A book that has August in the title of course, Angela Thirkell – August Folly. I am starting to enjoy these sojourns into a gentle world and I am hoping to venture there again soon.

I know where I want to go again and that is to Tindledale, I caught up with Alexandra Brown – The Great Village Show and which I was part of such a village, but then that is the beauty fo a book to be able to take you to another place and experience it all and escape.

The sea was a major feature of reading. Veronica Henry – High Tide* is the latest novel from this author and will be published in late september. You will have to pop back and find out what I thought about it.

The best place to pop into on the beach is Fern Britton – The Beach Cabin, a short story from this author that takes us back to Pendruggan where many of her books feature now. The cabin is a place which is going to soothe the problems between Ed and Charlotte as well as their children. You can escape everything at the sea it seems.

Emylia Hall – The Sea Between Us is a book which warranted more than five stars, it is a wonderful read and another book which features Cornwall which has dominated my reading very much in 2015. It is a highly recommended and commended book!

Not Cornwall this time but Wales, in the shape of Malcolm Pryce – Aberystwyth Mon Amour*, a rather if not very quirky private detective story set at the seafront of Aberystwyth. Private detectives and there variants also featured with Rhys Bowen – Royal Blood, Lady Georgiana, 34th in line to the throne is despatched abroad to represent the Royals at a wedding, she walks into a rather odd set up.

Even in Agatha Christie – N or M?* we are staying at a seaside boarding house during the second world war. I am not sure the coast is where I want to be when the invasion could only be days away surely?

When you are wandering along the seafront you often spot a dog or two. Cressida McLaughlin – Raincoats and Retrievers* has to walk the dogs in Primrose Terrace whatever the weather.

Of course you do not want rain if there is going to be a wedding. But then Katie Fforde – Wedding Season* shows you that whatever the money you can anything for a wedding. Flowers being one of the most important things, Ella Griffin – The Flower Arrangement* has it covered for all events. Again whilst Cornwall has been a bit of theme so far in 2015, flowers have also featured as well. This is a wonderful novel and an author I hope to return to.

I do not know what it is that appeals to me about books from Irish Female authors, but like the former I also found myself with Sheila O’Flanagan – Things We Never Say* which had been languishing needlessly on my shelf waiting to be read.

Something I return to all the time is watching TV Gold in the shape of Open All Hours, Porridge and Only Fools and Horses. The main reason apart from them being excellent programmes is David Jason – My Life*. An insight into how this young and cheeky lad got to be one of the most recognisable television icons of my lifetime and maintained such a large amount of privacy that it should be respected.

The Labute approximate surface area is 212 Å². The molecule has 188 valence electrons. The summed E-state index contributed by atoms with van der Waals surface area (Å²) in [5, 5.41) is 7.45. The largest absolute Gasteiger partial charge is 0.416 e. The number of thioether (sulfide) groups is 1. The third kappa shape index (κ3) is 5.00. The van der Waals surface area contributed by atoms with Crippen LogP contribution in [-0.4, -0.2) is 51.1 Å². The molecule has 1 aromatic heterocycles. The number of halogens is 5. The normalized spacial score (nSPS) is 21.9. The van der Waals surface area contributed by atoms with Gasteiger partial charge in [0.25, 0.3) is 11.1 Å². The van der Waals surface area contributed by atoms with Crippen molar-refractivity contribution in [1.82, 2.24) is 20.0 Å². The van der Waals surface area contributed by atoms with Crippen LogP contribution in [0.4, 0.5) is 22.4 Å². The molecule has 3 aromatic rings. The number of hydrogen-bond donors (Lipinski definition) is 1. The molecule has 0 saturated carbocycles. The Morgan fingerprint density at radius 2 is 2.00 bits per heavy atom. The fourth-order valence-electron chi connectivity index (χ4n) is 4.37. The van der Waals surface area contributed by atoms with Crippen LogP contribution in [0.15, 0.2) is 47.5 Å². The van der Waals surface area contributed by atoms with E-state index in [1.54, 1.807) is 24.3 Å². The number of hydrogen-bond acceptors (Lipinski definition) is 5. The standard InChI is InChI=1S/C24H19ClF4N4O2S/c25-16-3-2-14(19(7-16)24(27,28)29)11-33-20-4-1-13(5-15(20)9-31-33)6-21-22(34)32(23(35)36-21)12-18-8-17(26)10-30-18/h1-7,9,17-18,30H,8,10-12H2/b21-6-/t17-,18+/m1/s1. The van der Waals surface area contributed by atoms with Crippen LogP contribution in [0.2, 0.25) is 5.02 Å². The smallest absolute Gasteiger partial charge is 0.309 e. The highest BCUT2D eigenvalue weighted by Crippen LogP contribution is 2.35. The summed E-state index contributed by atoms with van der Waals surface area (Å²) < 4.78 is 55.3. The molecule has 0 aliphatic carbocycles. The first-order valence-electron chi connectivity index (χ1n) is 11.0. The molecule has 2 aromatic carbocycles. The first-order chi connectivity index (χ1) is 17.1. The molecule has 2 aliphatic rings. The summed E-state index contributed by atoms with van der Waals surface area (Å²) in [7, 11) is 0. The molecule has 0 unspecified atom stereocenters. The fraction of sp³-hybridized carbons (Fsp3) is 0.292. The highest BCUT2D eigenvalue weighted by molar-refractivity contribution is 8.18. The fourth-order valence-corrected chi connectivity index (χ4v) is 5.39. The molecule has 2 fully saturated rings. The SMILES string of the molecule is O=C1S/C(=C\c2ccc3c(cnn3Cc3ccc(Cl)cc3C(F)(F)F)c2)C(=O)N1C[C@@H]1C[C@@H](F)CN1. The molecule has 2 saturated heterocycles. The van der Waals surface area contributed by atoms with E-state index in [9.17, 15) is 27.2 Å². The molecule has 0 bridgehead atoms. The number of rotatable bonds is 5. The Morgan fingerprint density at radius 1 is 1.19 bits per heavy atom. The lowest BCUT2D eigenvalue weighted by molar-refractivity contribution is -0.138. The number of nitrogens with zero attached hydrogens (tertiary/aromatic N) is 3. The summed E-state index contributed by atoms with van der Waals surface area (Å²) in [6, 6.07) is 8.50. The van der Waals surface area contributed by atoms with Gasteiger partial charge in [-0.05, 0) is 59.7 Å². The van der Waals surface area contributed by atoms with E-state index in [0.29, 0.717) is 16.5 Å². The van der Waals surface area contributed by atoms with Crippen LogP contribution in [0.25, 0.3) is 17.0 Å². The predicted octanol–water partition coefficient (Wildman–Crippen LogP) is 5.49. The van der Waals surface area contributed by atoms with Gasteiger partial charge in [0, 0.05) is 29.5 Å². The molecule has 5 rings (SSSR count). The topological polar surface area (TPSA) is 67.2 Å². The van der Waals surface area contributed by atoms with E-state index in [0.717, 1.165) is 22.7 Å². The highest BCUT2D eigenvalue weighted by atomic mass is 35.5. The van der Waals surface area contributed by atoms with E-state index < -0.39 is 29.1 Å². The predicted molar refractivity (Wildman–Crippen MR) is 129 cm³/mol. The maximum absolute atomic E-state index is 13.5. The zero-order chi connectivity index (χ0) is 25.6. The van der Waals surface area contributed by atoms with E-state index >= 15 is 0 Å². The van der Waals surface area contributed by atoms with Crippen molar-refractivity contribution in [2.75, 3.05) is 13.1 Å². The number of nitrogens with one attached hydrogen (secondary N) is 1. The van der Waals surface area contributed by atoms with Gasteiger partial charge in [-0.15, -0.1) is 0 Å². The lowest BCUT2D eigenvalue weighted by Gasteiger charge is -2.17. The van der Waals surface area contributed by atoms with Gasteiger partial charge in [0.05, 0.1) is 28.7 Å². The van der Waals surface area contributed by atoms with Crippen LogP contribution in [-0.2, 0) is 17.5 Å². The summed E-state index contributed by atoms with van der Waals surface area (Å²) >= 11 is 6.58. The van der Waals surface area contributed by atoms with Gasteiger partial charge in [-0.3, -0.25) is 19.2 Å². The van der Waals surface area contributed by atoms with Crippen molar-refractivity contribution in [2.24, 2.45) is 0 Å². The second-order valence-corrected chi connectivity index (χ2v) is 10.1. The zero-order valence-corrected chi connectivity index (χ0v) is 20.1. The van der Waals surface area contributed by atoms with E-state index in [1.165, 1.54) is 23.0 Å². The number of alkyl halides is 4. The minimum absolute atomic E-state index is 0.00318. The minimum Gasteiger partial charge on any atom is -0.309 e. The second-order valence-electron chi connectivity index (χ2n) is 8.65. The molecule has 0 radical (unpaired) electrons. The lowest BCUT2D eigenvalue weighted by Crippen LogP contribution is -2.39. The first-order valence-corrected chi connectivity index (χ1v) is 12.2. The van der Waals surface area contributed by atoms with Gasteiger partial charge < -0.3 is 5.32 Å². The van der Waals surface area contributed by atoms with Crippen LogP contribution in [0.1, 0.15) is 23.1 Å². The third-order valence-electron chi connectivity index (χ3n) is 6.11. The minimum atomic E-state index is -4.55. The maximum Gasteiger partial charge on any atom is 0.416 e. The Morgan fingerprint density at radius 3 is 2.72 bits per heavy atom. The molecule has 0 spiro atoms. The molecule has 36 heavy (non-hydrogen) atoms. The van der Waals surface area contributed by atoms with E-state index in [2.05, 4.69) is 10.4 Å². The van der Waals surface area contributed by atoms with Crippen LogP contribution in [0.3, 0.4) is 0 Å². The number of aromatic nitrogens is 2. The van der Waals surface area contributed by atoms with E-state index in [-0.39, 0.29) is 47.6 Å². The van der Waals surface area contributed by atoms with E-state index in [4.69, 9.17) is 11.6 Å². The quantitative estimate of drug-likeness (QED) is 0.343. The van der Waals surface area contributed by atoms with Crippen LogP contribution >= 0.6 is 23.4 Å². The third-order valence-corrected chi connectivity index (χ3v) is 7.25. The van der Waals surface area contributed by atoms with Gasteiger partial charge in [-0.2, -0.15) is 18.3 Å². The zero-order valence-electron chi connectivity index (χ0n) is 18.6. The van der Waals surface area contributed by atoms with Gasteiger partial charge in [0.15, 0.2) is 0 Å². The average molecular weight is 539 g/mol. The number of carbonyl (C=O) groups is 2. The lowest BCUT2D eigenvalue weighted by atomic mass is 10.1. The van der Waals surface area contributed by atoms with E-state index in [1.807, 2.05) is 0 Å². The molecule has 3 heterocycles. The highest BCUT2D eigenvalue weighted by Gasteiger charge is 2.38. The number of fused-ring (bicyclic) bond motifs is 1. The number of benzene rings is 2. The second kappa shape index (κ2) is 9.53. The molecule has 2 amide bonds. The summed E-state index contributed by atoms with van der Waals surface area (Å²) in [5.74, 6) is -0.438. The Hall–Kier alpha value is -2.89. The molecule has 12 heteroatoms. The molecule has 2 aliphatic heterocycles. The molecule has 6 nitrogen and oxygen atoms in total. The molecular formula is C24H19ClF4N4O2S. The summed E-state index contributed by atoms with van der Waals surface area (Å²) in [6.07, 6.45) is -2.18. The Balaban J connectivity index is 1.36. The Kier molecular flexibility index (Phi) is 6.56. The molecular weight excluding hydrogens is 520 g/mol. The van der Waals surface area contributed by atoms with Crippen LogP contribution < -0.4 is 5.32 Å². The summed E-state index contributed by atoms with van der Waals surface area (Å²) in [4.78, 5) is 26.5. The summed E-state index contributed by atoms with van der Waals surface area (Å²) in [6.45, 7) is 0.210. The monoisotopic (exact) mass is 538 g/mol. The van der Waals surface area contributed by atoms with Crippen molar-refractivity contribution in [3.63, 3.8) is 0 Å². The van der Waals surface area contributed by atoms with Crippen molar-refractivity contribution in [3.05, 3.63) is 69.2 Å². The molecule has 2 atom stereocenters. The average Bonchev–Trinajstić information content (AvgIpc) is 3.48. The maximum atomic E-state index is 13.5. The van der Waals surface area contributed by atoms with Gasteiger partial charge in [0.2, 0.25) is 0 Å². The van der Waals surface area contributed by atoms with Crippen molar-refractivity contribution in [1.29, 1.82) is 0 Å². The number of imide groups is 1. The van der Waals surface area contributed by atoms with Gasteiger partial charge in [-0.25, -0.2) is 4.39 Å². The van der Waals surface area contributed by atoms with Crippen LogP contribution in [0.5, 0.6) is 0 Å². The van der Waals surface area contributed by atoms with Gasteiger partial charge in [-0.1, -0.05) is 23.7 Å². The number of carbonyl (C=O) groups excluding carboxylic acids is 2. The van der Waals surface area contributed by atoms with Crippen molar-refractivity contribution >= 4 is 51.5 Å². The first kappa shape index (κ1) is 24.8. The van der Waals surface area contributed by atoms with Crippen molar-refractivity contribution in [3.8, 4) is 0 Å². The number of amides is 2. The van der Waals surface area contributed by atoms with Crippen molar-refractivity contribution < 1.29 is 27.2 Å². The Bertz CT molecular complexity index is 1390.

You cannot go through life without making a few mistakes and you certainly learn from them. In the case of Paula Daly – The Mistake I Made*, I made a mistake and I have learnt from it. But what was the mistake, you will have to read the review to find out.

Holidays are about indulging and I have done plenty of that. Another is t hark back to a time when I read a jolly good saga and I have found these again with Dilly Court – The Beggar Maid it has kept me up late into the night because I was so absorbed by it all.

As the month closed, I was in the lovely position of being able to start a new book…….. so much choice……

How was your August?

*Book review yet to appear on my blog.

August Folly – Angela Thirkell

This is my second foray into an Angela Thirkell novel. If you want a gentle paced story which is reminiscent of days gone by, a specific period setting, where problems such as your daily help not being much good in the kitchen, or what the neighbours son is up to with a visiting female then these are the books for you and in particular this one.

Richard is back from Oxford, a long break awaits him as he decides what to do with his future. Back in his parental home, with his rather quiet father, rather worrying yet clever mother and a sister, Margaret just starting to blossom makes Richard want to seek adventure elsewhere. Especially before he has to decide on what work he is going to have to take.

In the village for the summer is The Dean family, a large family with numerous siblings, all coming and going. They live a very different way to Richard and Margaret and show them what life can be like in the summer in a village. In fact a number of the Deans turn the heads and hearts of Richard and Margaret in some rather humorous and touching ways.

However, in all villages as is a given. There is always someone who is trying to gather everyone into their fold. In this case it is Mrs Palmer, who for previous summers has always made sure a play is staged. This summer is no different and with extra people around with the Deans, it is obviously going to be the best yet. Mrs Palmer has not taken into account, the Deans.